Humanitarian Quality Assurance - Jordan: Evaluation of Syria crisis response | Oxfam | Jordan

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This evaluation report is presented as part of the Effectiveness Review series 2013/14, selected for review under the humanitarian response thematic area using the application of Oxfam’s Humanitarian Indicator Toolkit (HIT). The report presents the findings from the evaluation carried out between October and December 2013, of Oxfam’s humanitarian response to the Syria crisis in Jordan between March 2012 and December 2013. Three years of civil war in Syria has resulted in 2.2 million people fleeing across the border into neighbouring countries. Since 2011, more than 600,000 people from Syria have sought refuge in Jordan with several thousand arriving on some days in the peak period of January to April 2013. Oxfam worked with two partners providing food and hygiene items to refugees in a border community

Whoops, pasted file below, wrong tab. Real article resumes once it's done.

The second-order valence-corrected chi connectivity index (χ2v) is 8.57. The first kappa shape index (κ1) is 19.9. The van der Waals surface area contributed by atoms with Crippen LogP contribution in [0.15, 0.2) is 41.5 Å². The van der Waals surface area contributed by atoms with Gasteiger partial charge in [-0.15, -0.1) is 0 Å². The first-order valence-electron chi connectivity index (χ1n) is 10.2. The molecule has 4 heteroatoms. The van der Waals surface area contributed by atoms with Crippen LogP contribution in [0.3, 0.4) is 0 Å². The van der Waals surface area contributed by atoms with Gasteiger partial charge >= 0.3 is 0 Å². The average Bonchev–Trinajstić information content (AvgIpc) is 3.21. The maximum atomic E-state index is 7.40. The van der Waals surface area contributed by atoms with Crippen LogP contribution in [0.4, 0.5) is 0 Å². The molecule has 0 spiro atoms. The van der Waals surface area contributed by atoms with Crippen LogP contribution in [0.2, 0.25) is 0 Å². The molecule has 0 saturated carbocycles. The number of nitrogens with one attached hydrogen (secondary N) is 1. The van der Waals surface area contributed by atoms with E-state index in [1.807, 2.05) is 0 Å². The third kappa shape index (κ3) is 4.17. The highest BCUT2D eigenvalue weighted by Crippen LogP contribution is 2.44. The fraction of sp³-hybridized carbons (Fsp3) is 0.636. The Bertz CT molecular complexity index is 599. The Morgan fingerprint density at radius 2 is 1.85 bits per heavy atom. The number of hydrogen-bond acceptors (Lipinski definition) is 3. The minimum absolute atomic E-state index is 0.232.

EFFECTIVENESS REVIEW SERIES ‘enhancing effectiveness through evidence-based learning’  EFFECTIVENESS REVIEW SERIES 2013/14: ARMENIA BOLIVIA COLOMBIA DEMOCRATIC REPUBLIC OF CONGOENGLAND ETHIOPIA GEORGIA HAITI HONDURAS INDONESIA JORDAN LEBANON MALAWI MALI   NEPAL NIGER PAKISTAN RUSSIA RWANDA SCOTLAND VIETNAM ZAMBIA ZIMBABWE The programme was evaluated using the Humanitarian Indicator Tool (HIT), a methodology designed to estimate the degree to which the programme meets recognised quality standards. The tool has 13 quality standards each with dened benchmarks, which allow evaluators to assess and score whether the standard was ‘met’, ”almost met”, ‘partially met’ or ‘not met’. The score is weighted and scored with a rating out of 6 for the rst three standards due to their relative importance. The other standards are given a rating out of 3. The HIT is carried out as a desk study by an external evaluator using documented evidence that then generates a score against each standard and a cumulative total. For details on evaluation design, see the ‘How are effectiveness reviews carried out?’ document, and the full report for how these designs were tailored by individual reviews. Evaluation Design Response date: June 2012 - December 2013 Evaluation: January 2014 Publication: February 2015 Jordan Three years of civil war in Syria has resulted in 2.2 million people eeing across the border into neighbouring countries. Since the start of the violence in 2011, over 600,000 people from Syria have sought refuge in Jordan with several thousand arriving some days in the peak period of January to April 2013. Over three quarters of the refugees live in poor quality and overcrowded rented accommodation in urban centres such as Balqa, Amman and Mafraq while 150-200,000 reside in refugee camps such as Zaatari that opened in July 2012. Oxfam has worked with two partners providing food and hygiene items to refugees in a border community; providing protection and advocacy work for Syrian refugees; WASH facilities in Zaatari camp; cash for rent vouchers and basic needs and recently Oxfam has also started to form peer support networks and provide technical support to local water authorities in host communities. By the end of 2013, Oxfam had reached over 120,000 beneciaries across the various components of the programme in Zaatari camp, Amman, Balqa and Zarqa, and continues to adapt its programme to the needs of older and new refugees from Syria. The response continues to date, as the conditions within Syria continue to deteriorate and the ow of refugees into neighbouring countries, including Jordan, is unabated. Evaluation of Syria crisis response Humanitarian 2013/14  Full version of this report and more information can be found at Oxfam’s Policy and Practice website: For more information, contact Oxfam’s Programme Quality Team - Going forward The effectiveness review highlighted areas that were essentially strong in the programme but also pinpointed some areas for improvement. The team are now addressing the fact that standards were not being used to measure technical quality: in Jordan the clusters together with NGOs are nalising Humanitarian Consortium standards that will incorporate Sphere and will be used across all programmes. The team have all started training on Sphere as well as ensuring that the standards are included in all future proposals. As partnerships were identied as a weakness, the team is trying to broaden the partnership base and has begun a mapping of potential partners especially for the longer term work in water and governance. Protection and advocacy has been strengthened by hiring qualied staff and doing training on protection; an advocacy strategy is being developed and will give a better steer to the advocacy work for the country programme in the coming year. Other areas being addressed is ensuring inclusion of vulnerable groups by revising the vulnerability criteria used; the nalisation of the Refugees perception study and a community consultation carried out around future programme design. Gender and safe guarding training was also carried out for all staff. All data will now be disaggregated by age and gender as this was an area identied as a gap. A contingency plan is being drawn up to cope with the continuing inux of refugees from Syria into Jordan. Results Photo credit: Jane Beesley/Oxfam 1. Timeliness: Rapid appraisal of facts within 24 hours, plans and scale-up or start-up commenced within three days 3. Technical aspects of programme measured against Sphere standards 2. Coverage uses 10% of affected population as a planned gure4. MEAL strategy and plan in place and being implemented using appropriate indicators 5. Feedback/complaints system in place and functioning and documented evidence of consultation and participation leading to a programme relevant to context and needs 1456 4 6 4 1.5 3 Almost met  Almost met Met Half met Fully met 6. Partner relationships dened, capacity assessed and partners fully engaged in all stages of programme cycle7. Programme is considered a safe programme9. Programme (including advocacy) addresses specic concerns and needs of vulnerable groups 8. Programme (including advocacy) addresses gender equity and specic concerns and needs of women, girls, men and boys 10. Evidence that preparedness measures were in place and effectively actioned12. Evidence of appropriate staff capacity to ensure quality programming 11. Programme has an advocacy/campaigns strategy based on evidence from the eld 21 Half met  Almost met Half met Partially met Partially met Half metHalf met 1.5 23 1.51.5 13. Programme has an integrated approachNot assessed Quality standard evaluated Final RatingPercentage Equivalent Rating 12328.5 / 4563% 1 1.5Level of achievement The rst three standards are weighted and scored out of 6 due to their relative importance. The other standards are scored out of 3.